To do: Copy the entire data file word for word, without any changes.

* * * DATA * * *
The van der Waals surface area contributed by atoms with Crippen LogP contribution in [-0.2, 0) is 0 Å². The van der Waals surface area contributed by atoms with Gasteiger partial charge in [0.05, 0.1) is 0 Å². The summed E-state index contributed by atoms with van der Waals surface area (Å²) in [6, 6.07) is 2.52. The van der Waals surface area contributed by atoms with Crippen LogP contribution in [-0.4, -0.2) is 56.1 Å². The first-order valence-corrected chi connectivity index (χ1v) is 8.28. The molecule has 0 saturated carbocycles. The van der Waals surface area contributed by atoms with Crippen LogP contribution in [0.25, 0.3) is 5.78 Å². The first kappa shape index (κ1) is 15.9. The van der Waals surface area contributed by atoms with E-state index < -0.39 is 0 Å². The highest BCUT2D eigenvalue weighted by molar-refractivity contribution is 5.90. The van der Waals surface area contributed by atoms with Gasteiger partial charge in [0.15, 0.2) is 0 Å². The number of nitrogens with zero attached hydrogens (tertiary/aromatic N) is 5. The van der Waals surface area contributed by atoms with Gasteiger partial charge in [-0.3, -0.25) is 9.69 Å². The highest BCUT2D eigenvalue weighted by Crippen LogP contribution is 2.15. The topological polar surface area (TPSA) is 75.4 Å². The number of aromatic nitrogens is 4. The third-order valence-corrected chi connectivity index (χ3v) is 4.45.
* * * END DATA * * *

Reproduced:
The van der Waals surface area contributed by atoms with Crippen LogP contribution in [-0.2, 0) is 0 Å². The van der Waals surface area contributed by atoms with Gasteiger partial charge in [0.05, 0.1) is 0 Å². The summed E-state index contributed by atoms with van der Waals surface area (Å²) in [6, 6.07) is 2.52. The van der Waals surface area contributed by atoms with Crippen LogP contribution in [-0.4, -0.2) is 56.1 Å². The first-order valence-corrected chi connectivity index (χ1v) is 8.28. The molecule has 0 saturated carbocycles. The van der Waals surface area contributed by atoms with Crippen LogP contribution in [0.25, 0.3) is 5.78 Å². The first kappa shape index (κ1) is 15.9. The van der Waals surface area contributed by atoms with E-state index < -0.39 is 0 Å². The highest BCUT2D eigenvalue weighted by molar-refractivity contribution is 5.90. The van der Waals surface area contributed by atoms with Gasteiger partial charge in [0.15, 0.2) is 0 Å². The number of nitrogens with zero attached hydrogens (tertiary/aromatic N) is 5. The van der Waals surface area contributed by atoms with Gasteiger partial charge in [-0.3, -0.25) is 9.69 Å². The highest BCUT2D eigenvalue weighted by Crippen LogP contribution is 2.15. The topological polar surface area (TPSA) is 75.4 Å². The number of aromatic nitrogens is 4. The third-order valence-corrected chi connectivity index (χ3v) is 4.45.